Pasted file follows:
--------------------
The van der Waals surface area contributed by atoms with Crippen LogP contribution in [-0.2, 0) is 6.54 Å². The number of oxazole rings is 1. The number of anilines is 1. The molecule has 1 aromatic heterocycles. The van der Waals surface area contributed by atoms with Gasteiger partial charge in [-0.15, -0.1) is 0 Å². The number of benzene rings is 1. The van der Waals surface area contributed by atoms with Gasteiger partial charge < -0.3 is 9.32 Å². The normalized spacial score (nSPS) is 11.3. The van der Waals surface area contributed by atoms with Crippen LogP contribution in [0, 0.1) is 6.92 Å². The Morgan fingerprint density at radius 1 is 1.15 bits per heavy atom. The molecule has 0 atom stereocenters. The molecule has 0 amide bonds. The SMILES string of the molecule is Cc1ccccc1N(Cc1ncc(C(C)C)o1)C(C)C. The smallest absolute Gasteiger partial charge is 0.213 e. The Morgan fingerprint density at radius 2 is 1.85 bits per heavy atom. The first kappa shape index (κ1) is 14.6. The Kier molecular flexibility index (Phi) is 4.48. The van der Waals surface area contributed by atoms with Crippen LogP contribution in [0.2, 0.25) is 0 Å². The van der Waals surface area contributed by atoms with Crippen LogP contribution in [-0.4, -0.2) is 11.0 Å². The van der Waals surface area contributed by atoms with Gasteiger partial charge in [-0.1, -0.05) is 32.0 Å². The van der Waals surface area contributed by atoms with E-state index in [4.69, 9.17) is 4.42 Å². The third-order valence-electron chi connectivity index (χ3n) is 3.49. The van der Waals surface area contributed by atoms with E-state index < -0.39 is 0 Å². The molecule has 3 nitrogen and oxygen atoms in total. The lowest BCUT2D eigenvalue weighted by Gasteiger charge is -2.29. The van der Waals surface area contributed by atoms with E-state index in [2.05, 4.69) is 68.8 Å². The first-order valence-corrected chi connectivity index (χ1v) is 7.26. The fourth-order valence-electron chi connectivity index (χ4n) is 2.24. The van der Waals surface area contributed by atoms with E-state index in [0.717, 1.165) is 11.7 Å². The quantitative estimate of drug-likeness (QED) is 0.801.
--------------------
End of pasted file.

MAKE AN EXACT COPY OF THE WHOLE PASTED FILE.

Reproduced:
The van der Waals surface area contributed by atoms with Crippen LogP contribution in [-0.2, 0) is 6.54 Å². The number of oxazole rings is 1. The number of anilines is 1. The molecule has 1 aromatic heterocycles. The van der Waals surface area contributed by atoms with Gasteiger partial charge in [-0.15, -0.1) is 0 Å². The number of benzene rings is 1. The van der Waals surface area contributed by atoms with Gasteiger partial charge < -0.3 is 9.32 Å². The normalized spacial score (nSPS) is 11.3. The van der Waals surface area contributed by atoms with Crippen LogP contribution in [0, 0.1) is 6.92 Å². The Morgan fingerprint density at radius 1 is 1.15 bits per heavy atom. The molecule has 0 atom stereocenters. The molecule has 0 amide bonds. The SMILES string of the molecule is Cc1ccccc1N(Cc1ncc(C(C)C)o1)C(C)C. The smallest absolute Gasteiger partial charge is 0.213 e. The Morgan fingerprint density at radius 2 is 1.85 bits per heavy atom. The first kappa shape index (κ1) is 14.6. The Kier molecular flexibility index (Phi) is 4.48. The van der Waals surface area contributed by atoms with Crippen LogP contribution in [0.2, 0.25) is 0 Å². The van der Waals surface area contributed by atoms with Crippen LogP contribution in [-0.4, -0.2) is 11.0 Å². The van der Waals surface area contributed by atoms with Gasteiger partial charge in [-0.1, -0.05) is 32.0 Å². The van der Waals surface area contributed by atoms with E-state index in [4.69, 9.17) is 4.42 Å². The third-order valence-electron chi connectivity index (χ3n) is 3.49. The van der Waals surface area contributed by atoms with E-state index < -0.39 is 0 Å². The molecule has 3 nitrogen and oxygen atoms in total. The lowest BCUT2D eigenvalue weighted by Gasteiger charge is -2.29. The van der Waals surface area contributed by atoms with E-state index in [2.05, 4.69) is 68.8 Å². The first-order valence-corrected chi connectivity index (χ1v) is 7.26. The fourth-order valence-electron chi connectivity index (χ4n) is 2.24. The van der Waals surface area contributed by atoms with E-state index in [0.717, 1.165) is 11.7 Å². The quantitative estimate of drug-likeness (QED) is 0.801.